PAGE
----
Historically Black Colleges and Universities
1. History of HBCU’s
Historically Black Colleges and Universities serve a distinct purpose. These educational institutions were started prior to 1964 and were implemented to serve black communities.
2. United Negro College Fund Research
-Over 50% of all African American professionals are graduates of HBCUs
-90% of African Americans pursuing Doctorate degrees are HBCU graduates
These two facts alone place African-Americans in position as professionals across disciplines.
3. HBCU’s Prominent Graduate List (UNCF)
-Debbie Allen- choreographer, director (Howard)
-Ossie Davis- actor (Howard)
-Lynn Whitfield- actress (Howard)
-Phylicia Rashad- actress (Howard)
-Sharon Pratt Kelly- DC mayor (Howard)
-Shirley Franklin- Atlanta mayor (Howard)
-Sean “P.Diddy” Combs- founder and CEO of Bad Boy Entertainment (Howard)
-Common- actor, hip hop artist (Florida A&M University)
-Rosa Parks- civil rights icon (Alabama State)
-Alex Haley- author (Alcorn State)
-Steve McNair- NFL quarterback (Alcorn State)
-Michael Clark Duncan- actor (Alcorn State)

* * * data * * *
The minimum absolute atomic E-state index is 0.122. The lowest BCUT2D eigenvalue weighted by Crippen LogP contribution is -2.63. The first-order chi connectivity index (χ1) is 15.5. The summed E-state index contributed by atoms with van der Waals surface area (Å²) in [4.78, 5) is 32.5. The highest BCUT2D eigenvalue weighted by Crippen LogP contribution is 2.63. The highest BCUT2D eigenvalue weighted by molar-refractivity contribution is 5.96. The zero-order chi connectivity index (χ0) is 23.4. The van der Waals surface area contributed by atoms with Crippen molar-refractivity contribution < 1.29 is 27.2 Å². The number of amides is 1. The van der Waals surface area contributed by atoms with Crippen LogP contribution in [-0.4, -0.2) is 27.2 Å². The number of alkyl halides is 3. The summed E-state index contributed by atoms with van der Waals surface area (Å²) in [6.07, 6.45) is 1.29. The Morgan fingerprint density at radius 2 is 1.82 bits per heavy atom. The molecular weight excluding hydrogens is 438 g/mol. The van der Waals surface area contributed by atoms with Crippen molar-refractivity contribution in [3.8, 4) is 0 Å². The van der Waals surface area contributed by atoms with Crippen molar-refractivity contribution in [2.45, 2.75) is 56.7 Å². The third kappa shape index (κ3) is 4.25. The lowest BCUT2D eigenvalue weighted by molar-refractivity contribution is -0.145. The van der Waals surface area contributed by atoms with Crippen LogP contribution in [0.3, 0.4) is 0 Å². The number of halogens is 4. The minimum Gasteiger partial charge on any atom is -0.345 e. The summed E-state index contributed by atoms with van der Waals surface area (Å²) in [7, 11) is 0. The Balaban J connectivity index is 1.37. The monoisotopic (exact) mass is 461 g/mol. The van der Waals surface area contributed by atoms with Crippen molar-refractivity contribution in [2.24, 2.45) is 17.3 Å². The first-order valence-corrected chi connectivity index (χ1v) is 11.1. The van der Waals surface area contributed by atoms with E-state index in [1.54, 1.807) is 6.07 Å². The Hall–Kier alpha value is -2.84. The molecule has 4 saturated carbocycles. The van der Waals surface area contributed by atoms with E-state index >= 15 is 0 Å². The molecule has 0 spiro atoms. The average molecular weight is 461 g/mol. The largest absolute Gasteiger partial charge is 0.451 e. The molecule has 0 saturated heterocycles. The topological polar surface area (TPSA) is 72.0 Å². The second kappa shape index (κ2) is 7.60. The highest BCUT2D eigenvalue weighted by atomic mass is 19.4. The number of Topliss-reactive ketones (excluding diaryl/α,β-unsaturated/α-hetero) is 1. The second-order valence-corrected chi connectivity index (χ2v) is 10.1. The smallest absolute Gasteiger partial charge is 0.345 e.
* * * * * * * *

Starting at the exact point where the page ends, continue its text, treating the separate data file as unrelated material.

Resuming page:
-A. Phillip Randolph- civil rights activist (Bethune Cookman College)
The impressive list above crosses genres and time lines. Mary McCloud Bethune founded Bethune Cookman College with pennies and Sean Puffy Combs used the same determination to become a Hip-Hop mogul empowering youth globally to go after their dreams.
4. HBCU’s Prepare Students for the Real World
Alumni return annually to Southern Classic Football games that have rock star appeal in support of their alma mater. HBCU Alumni who believe in the schools mission and purpose write checks and encourage their offspring to attend the same campus. The same pride found in generations of Ivy league halls is on the grounds of HBCU’s. It is said that attending an HBCU as an undergrad and becoming grounded in black literature and deeper cultural understanding prepares one better for the graduate experience at a Top Ten or Ivy League institution.
5. Funding an HBCU Experience
The cost of attending a HBCU is moderately-high. Many programs depend on the financial support of alumni and that support depends on many factors most notably, the economy. The successful student is persistent and cretive while looking for funding. FASFA is a good starting point.